Every year in the UK, around 300 women suffer from extremely preterm pre-labour rupture of membranes (EPPROM) at less than 23 weeks into their pregnancy, which can be fatal for both her and her baby.
The baby is left without the normal protection of the amniotic fluid, which means there is a worry they could develop an infection or get injured.
Though babies can survive, some die from infection, cord prolapse, placenta abruption (when the placenta separates early from the uterus), or because labour starts when the baby is too little to survive.
Sometimes, the mother gets so unwell from an infection that her life is also at risk from sepsis and knowing the right time to deliver is vital.
Despite its huge impact on women, babies and their families, EPPROM is poorly understood. Research is limited and based on relatively small studies, and there are also no national guidelines to tell doctors how to care for women in this situation.
For example, doctors have often been told that the chance of the baby being born healthy is so poor that they should offer women a termination. However, some healthy children have been born after this condition.
A patient group called Little Heartbeats approached Professor Zarko Alfirevic's research team expressing dismay at the confusing and conflicting advice that families are being given in this harrowing situation.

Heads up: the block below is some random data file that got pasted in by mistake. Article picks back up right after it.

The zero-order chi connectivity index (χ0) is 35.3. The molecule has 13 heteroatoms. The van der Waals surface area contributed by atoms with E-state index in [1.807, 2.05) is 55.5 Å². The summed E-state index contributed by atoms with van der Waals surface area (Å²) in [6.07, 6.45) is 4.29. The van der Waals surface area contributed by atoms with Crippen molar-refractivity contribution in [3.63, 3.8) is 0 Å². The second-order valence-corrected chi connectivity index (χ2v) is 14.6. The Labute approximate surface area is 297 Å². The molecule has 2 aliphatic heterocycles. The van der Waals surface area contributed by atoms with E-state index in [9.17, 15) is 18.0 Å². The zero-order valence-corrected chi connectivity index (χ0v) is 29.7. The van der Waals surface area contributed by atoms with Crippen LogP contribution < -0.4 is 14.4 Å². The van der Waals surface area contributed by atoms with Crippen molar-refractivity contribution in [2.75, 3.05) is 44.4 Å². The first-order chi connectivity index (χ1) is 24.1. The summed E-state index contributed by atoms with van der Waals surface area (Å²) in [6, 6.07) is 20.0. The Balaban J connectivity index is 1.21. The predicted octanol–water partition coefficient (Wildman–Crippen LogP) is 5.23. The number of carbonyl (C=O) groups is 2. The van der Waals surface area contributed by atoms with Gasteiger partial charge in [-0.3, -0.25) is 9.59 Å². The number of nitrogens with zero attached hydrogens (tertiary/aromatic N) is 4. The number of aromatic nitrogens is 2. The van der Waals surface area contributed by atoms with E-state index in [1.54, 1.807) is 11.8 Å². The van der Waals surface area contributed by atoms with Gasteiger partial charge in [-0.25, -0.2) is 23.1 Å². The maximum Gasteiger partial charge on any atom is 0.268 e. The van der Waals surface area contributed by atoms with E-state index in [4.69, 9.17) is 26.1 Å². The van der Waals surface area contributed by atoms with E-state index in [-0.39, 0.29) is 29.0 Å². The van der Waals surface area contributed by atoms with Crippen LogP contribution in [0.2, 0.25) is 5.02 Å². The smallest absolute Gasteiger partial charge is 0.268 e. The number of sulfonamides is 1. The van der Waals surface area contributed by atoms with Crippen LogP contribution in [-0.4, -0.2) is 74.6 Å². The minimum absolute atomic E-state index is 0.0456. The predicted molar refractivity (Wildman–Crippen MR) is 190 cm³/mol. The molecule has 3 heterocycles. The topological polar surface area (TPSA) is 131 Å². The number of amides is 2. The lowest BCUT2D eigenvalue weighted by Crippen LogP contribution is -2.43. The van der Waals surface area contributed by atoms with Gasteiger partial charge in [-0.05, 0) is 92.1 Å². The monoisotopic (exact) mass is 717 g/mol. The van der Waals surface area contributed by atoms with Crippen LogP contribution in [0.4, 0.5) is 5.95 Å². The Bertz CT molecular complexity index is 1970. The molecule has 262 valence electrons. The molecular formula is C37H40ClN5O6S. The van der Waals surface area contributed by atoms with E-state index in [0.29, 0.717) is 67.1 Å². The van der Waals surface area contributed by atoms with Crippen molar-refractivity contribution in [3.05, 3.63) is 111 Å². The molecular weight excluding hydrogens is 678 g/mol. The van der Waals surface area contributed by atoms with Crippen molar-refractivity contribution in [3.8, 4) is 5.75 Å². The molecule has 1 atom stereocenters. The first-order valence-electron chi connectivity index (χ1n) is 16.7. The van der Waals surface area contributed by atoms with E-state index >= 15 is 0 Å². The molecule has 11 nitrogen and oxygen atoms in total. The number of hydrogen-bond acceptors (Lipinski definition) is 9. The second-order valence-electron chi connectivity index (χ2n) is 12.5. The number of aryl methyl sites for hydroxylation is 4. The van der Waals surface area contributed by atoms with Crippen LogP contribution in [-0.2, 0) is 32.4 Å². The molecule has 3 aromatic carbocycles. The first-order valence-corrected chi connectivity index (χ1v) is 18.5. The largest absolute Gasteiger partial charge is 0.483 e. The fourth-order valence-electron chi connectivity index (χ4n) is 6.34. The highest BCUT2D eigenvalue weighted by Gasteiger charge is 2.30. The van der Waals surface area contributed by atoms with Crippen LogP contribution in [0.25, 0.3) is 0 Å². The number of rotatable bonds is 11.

So, using Wellbeing of Women and Little Heartbeats' funding, Professor Alfirevic from the University of Liverpool is now looking to understand more about this pregnancy complication.
Together with the UK Obstetric Surveillance System, Professor Alfirevic’s team has developed a survey and over the course of a year all maternity hospitals in the UK will report cases of waters breaking between 16 and 23 weeks of pregnancy.
Professor Alfirevic said: "This will form the largest ever cohort of pregnancies complicated by PPROM between 16 and 23 weeks of pregnancy and will give families and clinicians a much more accurate picture of the true prognosis after EPPROM.
“We also hope to use the data to identify situations that are associated with better, or worse, outcomes to formulate guidelines for the future."
Using this important information, Professor Alfirevic's team could help doctors care for women and babies in this very difficult situation and give new hope to families.
For support and information about preterm pre-labour rupture of membranes, visit the Little Heartbeats website.